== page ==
We know that before the throne of God there is a crystal sea that probably was represented by the sea of bronze that Solomon built for the temple, where the priests washed before they entered the holy place (1 Kg. 7:23), but in the new heaven and earth, there will no longer be a sea, such as we know, with tides that come in and go out. “There is no longer any sea” (Rev. 21:1). In heaven there is nothing unstable and inconstant. There will be no atmosphere conducive to beasts, such as are mentioned in the book of Daniel, as well as in the book of Revelation, and no opportunity given for them to arise.

I think that there is something prophetic about the disciples’ experience on the Sea of Galilee (Mt. 14:23-33; Jn. 6:16-21). We know that they had rowed for at least nine hours against wind and wave, because they entered the boat at dusk and Jesus came walking on the water during the fourth watch of the night. In all that time, they had only been able to reach the middle of the sea (Note: The distance given in the account was about half the width of the sea). The fourth watch of the night was the last, between three and six in the morning. The word “spirit”, literally means “a current of air, a breeze or a blast of breath”.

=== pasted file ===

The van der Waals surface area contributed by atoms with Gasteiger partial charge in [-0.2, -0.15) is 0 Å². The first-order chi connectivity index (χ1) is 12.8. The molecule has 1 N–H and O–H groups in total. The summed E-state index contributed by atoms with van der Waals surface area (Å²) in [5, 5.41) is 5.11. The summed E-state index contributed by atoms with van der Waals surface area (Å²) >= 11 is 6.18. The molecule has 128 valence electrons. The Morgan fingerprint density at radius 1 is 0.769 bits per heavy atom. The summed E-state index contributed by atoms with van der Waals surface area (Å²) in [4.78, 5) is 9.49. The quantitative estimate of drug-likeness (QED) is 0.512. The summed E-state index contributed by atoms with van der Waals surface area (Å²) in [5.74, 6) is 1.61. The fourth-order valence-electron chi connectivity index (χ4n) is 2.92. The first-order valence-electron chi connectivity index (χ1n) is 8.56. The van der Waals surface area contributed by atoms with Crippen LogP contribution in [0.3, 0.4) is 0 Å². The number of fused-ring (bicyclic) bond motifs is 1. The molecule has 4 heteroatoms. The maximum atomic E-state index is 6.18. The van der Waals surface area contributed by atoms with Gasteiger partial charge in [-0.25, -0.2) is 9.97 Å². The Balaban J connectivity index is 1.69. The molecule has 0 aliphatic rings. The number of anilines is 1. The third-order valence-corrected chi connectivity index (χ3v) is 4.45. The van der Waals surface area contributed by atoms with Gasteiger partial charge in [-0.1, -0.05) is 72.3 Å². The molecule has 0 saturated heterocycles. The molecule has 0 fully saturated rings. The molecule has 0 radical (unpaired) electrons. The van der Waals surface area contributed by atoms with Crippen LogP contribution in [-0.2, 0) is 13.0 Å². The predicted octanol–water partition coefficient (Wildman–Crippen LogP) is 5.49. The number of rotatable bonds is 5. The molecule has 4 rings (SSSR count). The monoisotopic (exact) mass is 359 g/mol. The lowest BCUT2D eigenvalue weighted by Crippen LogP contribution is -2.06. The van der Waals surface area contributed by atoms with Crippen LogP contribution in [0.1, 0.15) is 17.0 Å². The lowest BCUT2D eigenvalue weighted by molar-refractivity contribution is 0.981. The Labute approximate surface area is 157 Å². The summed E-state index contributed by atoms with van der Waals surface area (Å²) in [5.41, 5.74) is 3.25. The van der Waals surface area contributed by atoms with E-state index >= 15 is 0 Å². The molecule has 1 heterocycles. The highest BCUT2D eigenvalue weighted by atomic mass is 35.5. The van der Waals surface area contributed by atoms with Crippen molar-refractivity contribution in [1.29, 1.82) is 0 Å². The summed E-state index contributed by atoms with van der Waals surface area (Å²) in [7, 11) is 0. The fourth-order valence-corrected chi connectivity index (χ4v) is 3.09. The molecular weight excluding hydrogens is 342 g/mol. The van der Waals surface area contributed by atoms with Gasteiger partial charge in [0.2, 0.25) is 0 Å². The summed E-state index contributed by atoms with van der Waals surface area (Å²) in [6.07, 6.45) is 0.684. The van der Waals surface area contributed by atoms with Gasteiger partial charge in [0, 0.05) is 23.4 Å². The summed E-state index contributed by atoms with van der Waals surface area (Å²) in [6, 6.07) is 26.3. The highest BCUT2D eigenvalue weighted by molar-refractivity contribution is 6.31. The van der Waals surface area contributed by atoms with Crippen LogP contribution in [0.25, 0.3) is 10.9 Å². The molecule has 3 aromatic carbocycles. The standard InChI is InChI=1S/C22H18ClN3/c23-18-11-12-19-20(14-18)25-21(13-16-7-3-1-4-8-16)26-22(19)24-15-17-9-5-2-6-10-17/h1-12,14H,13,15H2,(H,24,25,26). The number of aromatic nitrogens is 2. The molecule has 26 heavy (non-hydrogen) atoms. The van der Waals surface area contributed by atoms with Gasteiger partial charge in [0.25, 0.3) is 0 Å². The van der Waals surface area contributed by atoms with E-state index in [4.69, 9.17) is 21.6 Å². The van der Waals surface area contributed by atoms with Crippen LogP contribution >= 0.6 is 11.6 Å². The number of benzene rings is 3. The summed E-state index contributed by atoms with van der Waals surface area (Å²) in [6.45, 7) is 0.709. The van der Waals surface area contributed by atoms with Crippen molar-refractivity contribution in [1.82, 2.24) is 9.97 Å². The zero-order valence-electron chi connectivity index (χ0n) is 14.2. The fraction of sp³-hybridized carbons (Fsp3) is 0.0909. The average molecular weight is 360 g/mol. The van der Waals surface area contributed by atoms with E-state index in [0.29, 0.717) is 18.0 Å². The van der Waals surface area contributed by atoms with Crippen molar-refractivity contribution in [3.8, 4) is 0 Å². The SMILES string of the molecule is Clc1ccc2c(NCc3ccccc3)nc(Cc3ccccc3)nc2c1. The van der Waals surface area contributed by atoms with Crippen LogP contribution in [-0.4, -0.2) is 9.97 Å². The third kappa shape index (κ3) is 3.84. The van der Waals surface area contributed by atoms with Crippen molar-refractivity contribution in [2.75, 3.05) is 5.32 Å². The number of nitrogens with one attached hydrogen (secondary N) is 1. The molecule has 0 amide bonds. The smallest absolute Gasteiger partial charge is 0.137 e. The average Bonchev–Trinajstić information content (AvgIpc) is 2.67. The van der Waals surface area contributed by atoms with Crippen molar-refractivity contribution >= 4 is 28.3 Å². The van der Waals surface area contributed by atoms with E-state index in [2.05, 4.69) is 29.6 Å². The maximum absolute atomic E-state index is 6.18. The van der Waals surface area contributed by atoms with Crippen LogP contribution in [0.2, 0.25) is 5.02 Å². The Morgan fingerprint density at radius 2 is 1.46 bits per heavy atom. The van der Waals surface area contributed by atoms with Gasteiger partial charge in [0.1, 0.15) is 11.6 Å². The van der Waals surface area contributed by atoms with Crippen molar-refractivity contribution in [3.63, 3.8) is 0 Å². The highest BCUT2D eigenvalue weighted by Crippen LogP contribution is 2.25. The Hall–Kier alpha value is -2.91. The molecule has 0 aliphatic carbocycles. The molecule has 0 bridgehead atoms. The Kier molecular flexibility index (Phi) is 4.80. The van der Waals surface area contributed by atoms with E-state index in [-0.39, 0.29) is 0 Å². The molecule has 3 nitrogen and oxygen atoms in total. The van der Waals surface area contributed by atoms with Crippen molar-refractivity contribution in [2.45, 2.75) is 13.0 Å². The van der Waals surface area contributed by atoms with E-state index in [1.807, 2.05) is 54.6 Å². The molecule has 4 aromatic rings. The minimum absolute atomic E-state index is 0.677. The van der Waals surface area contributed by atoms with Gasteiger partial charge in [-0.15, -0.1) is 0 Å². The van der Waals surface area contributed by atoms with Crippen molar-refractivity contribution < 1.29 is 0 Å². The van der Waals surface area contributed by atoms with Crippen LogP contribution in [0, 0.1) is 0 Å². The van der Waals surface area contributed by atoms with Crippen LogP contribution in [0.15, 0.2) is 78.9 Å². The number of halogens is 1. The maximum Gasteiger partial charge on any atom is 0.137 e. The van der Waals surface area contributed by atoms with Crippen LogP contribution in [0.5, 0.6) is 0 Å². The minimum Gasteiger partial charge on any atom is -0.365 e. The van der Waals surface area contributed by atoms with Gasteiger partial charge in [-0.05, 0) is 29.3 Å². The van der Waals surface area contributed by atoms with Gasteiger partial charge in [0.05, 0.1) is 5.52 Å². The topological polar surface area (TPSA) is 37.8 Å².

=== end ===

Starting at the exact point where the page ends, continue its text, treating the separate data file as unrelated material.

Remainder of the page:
The contrary winds represent spiritual forces and, as we have already stated, the waves point to the unstable multitudes of humanity and they are agitated by spirits. We also see the disciples upset and fearful, manifesting a similar demeanor to that which James described, concerning those who ask without faith. God’s people have always had to advance, battling against winds and waves, but never so much as against the fierce opposition of men and devils that will arise in the “last watch”, before Christ comes again. At that time, His question will be, “Will I find faith on the earth?”

The parable of the net was the last parable of Matthew 13 and, when it ended and Jesus spoke of the end of the age, He “departed from there”. I cannot say it conclusively, but I think that there could be something symbolic in that act, while leaving this parable ringing in the disciples’ ears. In similar fashion, when He went into heaven, he left them with His Great Commission, “Preach the gospel to all creation. He who has believed… shall be saved; but he who has disbelieved shall be condemned” (Mk. 16:15-16).